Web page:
How American voters enable the two party oligarchy


American politics have an interesting dynamic. While many ordinary citizens lament the partisan gridlock and lackluster political candidates, the gridlock continues as the typical candidates still get elected. Eventually, we reach a point where we are now. Voters are overwhelmed with outrage and contempt for the system, resulting in someone like bombastic businessman Donald Trump winning the Republican presidential nomination with the most votes in primary history.


But as controversial as he is, Donald Trump is still a Republican. Campaigning under a major party brand, Trump’s victories enable one major party while his failures enable the other. It’s still the same old partisan politicking.

Republicans defecting from their party over a lack of integrity are late to wake up. While it is better late than never, they have enabled the rise of Trump in a number of ways. First, they built up the Republican Party that is now empowering Trump’s campaign and second, they empowered a Republican establishment that gave Trump raw emotions to feed off of.

Partisan Republicans and establishment moderates shoulder a lot of the blame for the rise of Donald Trump.

Looking back at the rise of Senator Barack Obama, the revolution was a lot of hype and would never become something. His well-marketed “Change” campaign that made everyone feel warm and fuzzy about life was a show. At the end of the day, he was still a registered Democrat who was well entrenched within the party mainstream.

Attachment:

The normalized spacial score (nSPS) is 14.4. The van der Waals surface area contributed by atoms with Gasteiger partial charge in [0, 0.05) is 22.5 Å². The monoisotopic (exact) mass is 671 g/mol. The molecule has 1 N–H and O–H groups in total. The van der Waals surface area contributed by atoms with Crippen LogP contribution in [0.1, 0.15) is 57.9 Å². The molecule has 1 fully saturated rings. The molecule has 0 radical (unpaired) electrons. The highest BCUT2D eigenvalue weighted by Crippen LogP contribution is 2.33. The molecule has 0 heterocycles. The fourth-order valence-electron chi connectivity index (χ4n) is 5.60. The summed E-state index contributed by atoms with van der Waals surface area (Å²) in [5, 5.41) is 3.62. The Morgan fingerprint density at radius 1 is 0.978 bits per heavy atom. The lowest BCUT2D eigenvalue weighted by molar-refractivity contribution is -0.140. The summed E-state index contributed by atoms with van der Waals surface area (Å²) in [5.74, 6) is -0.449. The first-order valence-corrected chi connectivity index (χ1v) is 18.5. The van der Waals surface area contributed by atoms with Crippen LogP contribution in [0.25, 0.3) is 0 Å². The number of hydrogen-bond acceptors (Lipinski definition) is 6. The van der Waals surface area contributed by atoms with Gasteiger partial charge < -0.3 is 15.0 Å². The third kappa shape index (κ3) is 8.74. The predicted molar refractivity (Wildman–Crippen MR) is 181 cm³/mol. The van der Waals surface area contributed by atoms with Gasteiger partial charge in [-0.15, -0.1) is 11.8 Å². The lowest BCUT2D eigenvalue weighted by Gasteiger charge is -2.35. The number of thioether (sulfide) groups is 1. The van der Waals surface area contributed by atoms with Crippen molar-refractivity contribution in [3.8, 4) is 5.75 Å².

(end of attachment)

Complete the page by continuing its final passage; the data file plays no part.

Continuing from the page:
The failures of President Barack Obama led to grassroots Democrats going harder to the left and this explains the rise of Senator Bernie Sanders this election cycle. But he was never going to be a revolutionary because the attempted revolution was in a primary run by a political party. At the end of the day, the party elite runs the show.

This is not to say that all Democrats and Republicans are bad people or corrupt, or that everyday citizens enrolled in either party are not capable of changing America. When we play the partisan games, we are enabling the corruption. Being registered to a political party and blindly voting for the party enables lower standards. Similarly, making excuses for bad candidates or their poor decisions enables lower standards as well.

This is applicable to third parties, too. Libertarians and Greens are different and should distinguish themselves as such. If Libertarians wanted to be Republicans, they should’ve just remained Republicans. Same goes for Democrats and Greens. When we settle for lesser candidates and poor decisions, we’re enabling our alternative decisions to became weaker. When third parties fall short, they enable the two party oligarchy.

American voters absolutely need to demand change. The future for our children demands different political leadership and a shift in political philosophy. Honest conservatism, liberalism, or libertarianism does not legitimately exist in the political mainstream. Politicians would sell any ideology out to benefit themselves. The United States government is best summed up as a self-serving career machine. People make money, accumulate power, and gain glory, all at the expense of the everyday American taxpayer.

Chris Dixon is a liberty activist and writer from Maine. In addition to being Managing Editor for the Liberty Conservative, he also writes the Bangor Daily News blog "Undercover Porcupine" and for sports website Cleatgeeks.

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